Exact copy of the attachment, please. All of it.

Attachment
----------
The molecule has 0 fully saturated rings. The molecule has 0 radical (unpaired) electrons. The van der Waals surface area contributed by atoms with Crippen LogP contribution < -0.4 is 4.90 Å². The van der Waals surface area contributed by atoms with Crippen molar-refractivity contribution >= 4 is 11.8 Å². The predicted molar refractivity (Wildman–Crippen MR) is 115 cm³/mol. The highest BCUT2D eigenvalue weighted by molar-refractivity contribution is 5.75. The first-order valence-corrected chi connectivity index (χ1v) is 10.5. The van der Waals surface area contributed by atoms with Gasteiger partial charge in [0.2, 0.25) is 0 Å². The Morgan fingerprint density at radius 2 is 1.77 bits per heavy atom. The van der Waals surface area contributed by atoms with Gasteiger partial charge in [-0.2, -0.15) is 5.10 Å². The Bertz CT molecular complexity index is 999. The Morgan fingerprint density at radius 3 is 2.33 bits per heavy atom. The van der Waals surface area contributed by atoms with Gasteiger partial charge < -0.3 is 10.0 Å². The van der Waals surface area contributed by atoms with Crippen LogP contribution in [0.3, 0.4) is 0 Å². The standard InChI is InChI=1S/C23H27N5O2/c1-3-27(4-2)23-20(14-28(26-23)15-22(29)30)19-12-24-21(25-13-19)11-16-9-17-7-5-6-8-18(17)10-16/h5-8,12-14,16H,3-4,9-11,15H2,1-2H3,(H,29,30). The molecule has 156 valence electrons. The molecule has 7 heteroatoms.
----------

The molecule has 0 fully saturated rings. The molecule has 0 radical (unpaired) electrons. The van der Waals surface area contributed by atoms with Crippen LogP contribution < -0.4 is 4.90 Å². The van der Waals surface area contributed by atoms with Crippen molar-refractivity contribution >= 4 is 11.8 Å². The predicted molar refractivity (Wildman–Crippen MR) is 115 cm³/mol. The highest BCUT2D eigenvalue weighted by molar-refractivity contribution is 5.75. The first-order valence-corrected chi connectivity index (χ1v) is 10.5. The van der Waals surface area contributed by atoms with Gasteiger partial charge in [0.2, 0.25) is 0 Å². The Morgan fingerprint density at radius 2 is 1.77 bits per heavy atom. The van der Waals surface area contributed by atoms with Gasteiger partial charge in [-0.2, -0.15) is 5.10 Å². The Bertz CT molecular complexity index is 999. The Morgan fingerprint density at radius 3 is 2.33 bits per heavy atom. The van der Waals surface area contributed by atoms with Gasteiger partial charge < -0.3 is 10.0 Å². The van der Waals surface area contributed by atoms with Crippen LogP contribution in [0.3, 0.4) is 0 Å². The standard InChI is InChI=1S/C23H27N5O2/c1-3-27(4-2)23-20(14-28(26-23)15-22(29)30)19-12-24-21(25-13-19)11-16-9-17-7-5-6-8-18(17)10-16/h5-8,12-14,16H,3-4,9-11,15H2,1-2H3,(H,29,30). The molecule has 156 valence electrons. The molecule has 7 heteroatoms.